Political mobs trash H&M stores in South Africa after racist hoodie row
H&M stores across South Africa began reopening today after mobs of protestors targeted six stores across the country over the weekend.
Protestors, most dressed in red t-shirts organised by the EFF political party, entered the shops and damaged displays. Some stores have discovered there was looting.
The Democratic Alliance on Sunday strongly condemned the violence and vandalism at retail shops in Gauteng by Economic Freedom Fighters supporters over a racist advert.
“While we fully agree that racism is oppressive and has no place in a democratic South Africa, inciting violence and acts of destruction to property must be equally condemned,” DA national spokesperson Refiloe Nt’sekhe said.
The South African Police Service (SAPS) confirmed several incidents during protests at H&M shops around the province.
“At the East Rand Mall the protesters managed to enter the shop and stole several items. Police had to intervene and dispersed the group of protesters by firing rubber bullets,” Colonel Lungelo Dlamini said.
Floyd Shivambu, an MP for EFF, tweeted: “That @hm nonsense of a clothing store is now facing consequences for its racism. All rational people should agree that the store should not be allowed to continue operating in South Africa. Well done to Fighters who physically confronted racism.”
Protesters say they were reacting to an advert in which a black child wore a hooded sweatshirt that bore the slogan “coolest monkey in the jungle”.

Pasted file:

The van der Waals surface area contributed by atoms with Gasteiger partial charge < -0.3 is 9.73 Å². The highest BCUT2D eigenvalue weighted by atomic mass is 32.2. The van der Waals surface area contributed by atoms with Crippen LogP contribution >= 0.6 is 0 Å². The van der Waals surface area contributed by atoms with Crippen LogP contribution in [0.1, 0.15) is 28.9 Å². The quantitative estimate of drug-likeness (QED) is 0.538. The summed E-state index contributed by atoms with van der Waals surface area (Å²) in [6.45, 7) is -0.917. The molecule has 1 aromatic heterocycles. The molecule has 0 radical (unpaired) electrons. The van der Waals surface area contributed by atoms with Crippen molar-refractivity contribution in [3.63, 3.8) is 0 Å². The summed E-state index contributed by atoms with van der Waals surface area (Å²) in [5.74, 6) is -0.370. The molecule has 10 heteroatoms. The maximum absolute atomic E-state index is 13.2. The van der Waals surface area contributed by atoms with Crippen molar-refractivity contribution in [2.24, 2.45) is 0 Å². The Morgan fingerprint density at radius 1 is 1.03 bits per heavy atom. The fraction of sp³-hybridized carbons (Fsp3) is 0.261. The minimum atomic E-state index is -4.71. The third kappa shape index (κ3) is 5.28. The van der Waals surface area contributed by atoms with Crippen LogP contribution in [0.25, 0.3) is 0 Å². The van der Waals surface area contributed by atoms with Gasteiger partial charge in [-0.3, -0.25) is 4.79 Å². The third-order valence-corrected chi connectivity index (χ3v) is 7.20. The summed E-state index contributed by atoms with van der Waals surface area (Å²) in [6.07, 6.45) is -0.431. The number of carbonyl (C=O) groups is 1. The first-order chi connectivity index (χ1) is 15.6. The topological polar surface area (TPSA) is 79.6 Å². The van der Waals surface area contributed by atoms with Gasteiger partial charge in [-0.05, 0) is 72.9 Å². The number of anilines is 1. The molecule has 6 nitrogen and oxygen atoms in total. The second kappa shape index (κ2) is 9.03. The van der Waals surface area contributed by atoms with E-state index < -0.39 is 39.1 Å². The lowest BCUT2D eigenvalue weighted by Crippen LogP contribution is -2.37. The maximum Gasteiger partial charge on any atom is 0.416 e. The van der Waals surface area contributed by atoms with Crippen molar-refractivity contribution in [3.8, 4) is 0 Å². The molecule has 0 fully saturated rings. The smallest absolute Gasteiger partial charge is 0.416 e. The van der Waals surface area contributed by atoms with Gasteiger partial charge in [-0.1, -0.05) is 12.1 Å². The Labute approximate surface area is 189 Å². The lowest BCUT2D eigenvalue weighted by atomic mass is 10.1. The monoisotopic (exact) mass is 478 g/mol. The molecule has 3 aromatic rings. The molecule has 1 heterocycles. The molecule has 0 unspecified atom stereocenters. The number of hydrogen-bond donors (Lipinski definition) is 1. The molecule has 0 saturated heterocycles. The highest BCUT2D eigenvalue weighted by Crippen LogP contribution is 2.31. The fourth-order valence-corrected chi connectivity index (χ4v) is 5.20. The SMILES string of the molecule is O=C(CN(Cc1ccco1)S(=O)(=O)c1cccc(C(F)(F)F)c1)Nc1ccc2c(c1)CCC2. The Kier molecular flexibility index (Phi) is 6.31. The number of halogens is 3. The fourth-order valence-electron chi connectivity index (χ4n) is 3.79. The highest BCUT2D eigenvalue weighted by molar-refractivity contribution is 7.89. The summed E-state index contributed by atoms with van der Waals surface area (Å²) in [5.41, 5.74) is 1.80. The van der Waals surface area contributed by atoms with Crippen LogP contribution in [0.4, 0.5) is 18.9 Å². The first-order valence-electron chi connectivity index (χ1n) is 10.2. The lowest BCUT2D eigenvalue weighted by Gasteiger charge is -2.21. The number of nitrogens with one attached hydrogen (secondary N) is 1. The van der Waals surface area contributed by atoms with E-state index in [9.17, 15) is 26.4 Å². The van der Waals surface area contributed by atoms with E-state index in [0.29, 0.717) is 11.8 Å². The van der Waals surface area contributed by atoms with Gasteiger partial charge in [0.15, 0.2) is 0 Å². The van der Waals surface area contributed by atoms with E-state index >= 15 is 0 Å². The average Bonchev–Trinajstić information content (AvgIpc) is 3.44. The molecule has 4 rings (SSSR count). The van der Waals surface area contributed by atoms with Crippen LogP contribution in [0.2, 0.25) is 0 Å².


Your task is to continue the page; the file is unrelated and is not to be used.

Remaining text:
It was part of a an animal-themed clothing line launched this year by the Swedish retailer, and bosses immediately withdrew the top and apologised.
It had appeared on the British H&M and caused upset around the world among social media commentators accusing the retailer of racism.
In South Africa shared video footage claiming to show demonstrators throwing racks of clothing to the ground. Images show merchandise in tangled heaps and toppled security sensors.
H&M said in a statement that it’s “aware of the recent events inside several of our South African stores,” and it has “temporarily” closed all stores in the country. According to the company’s website, H&M has 17 locations in South Africa.
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“None of our staff or customers have been injured,” H&M said. “We continue to monitor the situation closely and will open the stores as soon as the situation is safe again.”
The ‘monkey sweatshirt’ ad, which has been deleted, met backlash a week ago when it was shared on social media. Two musicians, known as The Weeknd and G-Eazy, cut business ties with H&M in response.
On Tuesday, the company said it would also “investigate why this happened to prevent this type of mistake from happening again.”
In its statement Saturday, H&M went further: “We strongly believe that racism and bias in any shape or form, deliberate or accidental, are simply unacceptable,” the statement reads. “We stress that our wonderful store staff had nothing to do with our poorly judged product and image.”
The Economic Freedom Fighters, an opposition party, retweeted footage of protesters marching and singing in H&M stores.
The group’s leader, Julius Sello Malema, also shared images of the destruction and comments accusing H&M of racism.
On Twitter Saturday morning, Malema wrote: “We will never be told by any fool on how to fight against our oppression particularly those who have never been at the picket lines. There’s no formula on how you should fight the oppressor, expect more action against all racists, individually and collectively this year.”
Social media seems divided on the EFF protest some people reflecting growing concern in South Africa that wrecking a franchisee’s store in response to an international company’s mistake that had already been widely publicised around the world, achieves little.
Lisa Magnusson, editorial writer at Swedish paper of reference Dagens Nyheter, played down the scandal, saying people should be more upset about the working conditions of the labourers in Asia who make H&M clothes for pennies.
She said that if every garment were sold for just three kronor more (0.3 euros, $0.37), those workers’ salaries could be doubled.